Time to go. Walking right down the middle of Main Street U.S.A., I made the mistake of contemplating Cinderella’s Castle. Sobbing started as we went to the monorail, as if they were taking from my hands a special sort of talisman.

Every time I walk out of Magic Kingdom and look at the castle, the tears of my internal child start falling on my cheeks.

My first visit to the Magic Kingdom was when I was nine months. Since then, I’ve visited Walt Disney World countless times. I’ve had the chance of visiting Disneyland in California and Disneyland Paris. It has been inevitable to be attached to these places that represent so many of my nostalgic memories.

The Disney parks represent family in many ways. They represent moments that I’ve shared with brothers, cousins and uncles. It has also been a place of sour farewells. Time sugarcoats the photos of past visits.

In an article named ‘Disneyland Is Good For You’, Imagineer John Hench pinpointed the ‘pseudomenace’ as the sentiment shared by millions of park guests. There’s no other place to have a trip to the second star to the right, survive a haunted mansion with 999 happy haunts and sing ‘Under The Sea’ in a single day. It is filled with minor details that really turn dreams into a palpable reality, bonding the experience to your inner self.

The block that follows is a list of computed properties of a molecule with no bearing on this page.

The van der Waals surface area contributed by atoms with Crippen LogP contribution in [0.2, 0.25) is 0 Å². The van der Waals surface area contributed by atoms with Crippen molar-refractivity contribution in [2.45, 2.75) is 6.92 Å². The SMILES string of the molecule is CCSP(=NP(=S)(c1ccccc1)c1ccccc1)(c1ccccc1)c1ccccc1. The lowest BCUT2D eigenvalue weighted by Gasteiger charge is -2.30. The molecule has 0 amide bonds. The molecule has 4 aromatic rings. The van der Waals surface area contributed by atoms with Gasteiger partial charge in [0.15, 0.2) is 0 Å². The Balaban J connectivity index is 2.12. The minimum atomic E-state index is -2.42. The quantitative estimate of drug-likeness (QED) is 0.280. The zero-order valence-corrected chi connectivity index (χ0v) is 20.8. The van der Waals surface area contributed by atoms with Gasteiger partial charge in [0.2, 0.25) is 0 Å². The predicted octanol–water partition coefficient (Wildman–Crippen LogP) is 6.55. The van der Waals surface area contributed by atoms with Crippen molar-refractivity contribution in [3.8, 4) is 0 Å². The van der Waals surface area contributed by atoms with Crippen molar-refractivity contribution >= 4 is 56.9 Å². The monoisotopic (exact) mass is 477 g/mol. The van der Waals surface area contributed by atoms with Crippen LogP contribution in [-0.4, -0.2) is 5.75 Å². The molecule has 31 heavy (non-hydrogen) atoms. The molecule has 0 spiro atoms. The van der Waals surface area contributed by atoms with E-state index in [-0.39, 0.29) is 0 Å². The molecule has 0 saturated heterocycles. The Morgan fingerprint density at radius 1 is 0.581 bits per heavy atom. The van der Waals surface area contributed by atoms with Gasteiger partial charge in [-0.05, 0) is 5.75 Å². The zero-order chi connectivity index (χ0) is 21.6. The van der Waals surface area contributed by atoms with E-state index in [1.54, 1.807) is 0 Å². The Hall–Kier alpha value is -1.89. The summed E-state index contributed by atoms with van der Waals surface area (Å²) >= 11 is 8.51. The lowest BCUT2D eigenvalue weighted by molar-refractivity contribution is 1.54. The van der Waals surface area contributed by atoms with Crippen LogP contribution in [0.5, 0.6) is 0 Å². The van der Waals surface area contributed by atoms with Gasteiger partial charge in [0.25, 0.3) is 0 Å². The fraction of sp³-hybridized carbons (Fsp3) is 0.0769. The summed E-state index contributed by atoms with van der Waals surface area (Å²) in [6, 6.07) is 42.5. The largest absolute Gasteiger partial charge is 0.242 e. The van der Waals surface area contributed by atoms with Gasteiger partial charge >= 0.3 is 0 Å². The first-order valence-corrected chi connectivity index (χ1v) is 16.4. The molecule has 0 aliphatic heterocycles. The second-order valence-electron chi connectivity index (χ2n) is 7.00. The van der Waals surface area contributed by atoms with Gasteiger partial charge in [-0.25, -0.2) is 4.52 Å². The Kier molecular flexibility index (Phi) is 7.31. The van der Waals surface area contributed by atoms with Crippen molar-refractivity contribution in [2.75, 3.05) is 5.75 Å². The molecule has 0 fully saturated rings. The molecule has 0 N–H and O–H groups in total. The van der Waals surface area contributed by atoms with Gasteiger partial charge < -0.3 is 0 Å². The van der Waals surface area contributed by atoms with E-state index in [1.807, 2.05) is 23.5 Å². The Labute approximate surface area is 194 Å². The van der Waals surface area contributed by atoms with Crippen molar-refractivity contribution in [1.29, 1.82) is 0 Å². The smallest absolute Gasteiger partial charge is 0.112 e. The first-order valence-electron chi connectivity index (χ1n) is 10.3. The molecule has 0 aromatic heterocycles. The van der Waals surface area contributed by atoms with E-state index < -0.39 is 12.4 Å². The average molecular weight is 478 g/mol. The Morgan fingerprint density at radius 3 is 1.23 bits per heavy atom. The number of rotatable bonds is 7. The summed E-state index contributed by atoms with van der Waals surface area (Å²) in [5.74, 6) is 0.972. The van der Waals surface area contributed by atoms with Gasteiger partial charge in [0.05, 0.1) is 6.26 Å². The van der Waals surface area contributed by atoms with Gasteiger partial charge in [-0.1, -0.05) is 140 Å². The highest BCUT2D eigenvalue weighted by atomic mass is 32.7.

Theme parks are multisensory experiences. You will never understand a kid’s obsession to meet his favorite character until Mickey Mouse talks to you just like in the beloved animated shorts. Once you’re part of the fantasy, the game begins as if in a virtual reality experience.

Disney parks mean different things for different people. Decades elapse and millions of families keep visiting. It’s a second home to many fans. Every single change in the park affects their feelings and memories. They are part of a tightly knit fan community. When an attraction closes, many cheer and others lament it. Imagineers constantly use Walt’s phrase to justify closures or refurbishments: ‘Disneyland will never be completed. It will grow and change as long as there is imagination left in the world’.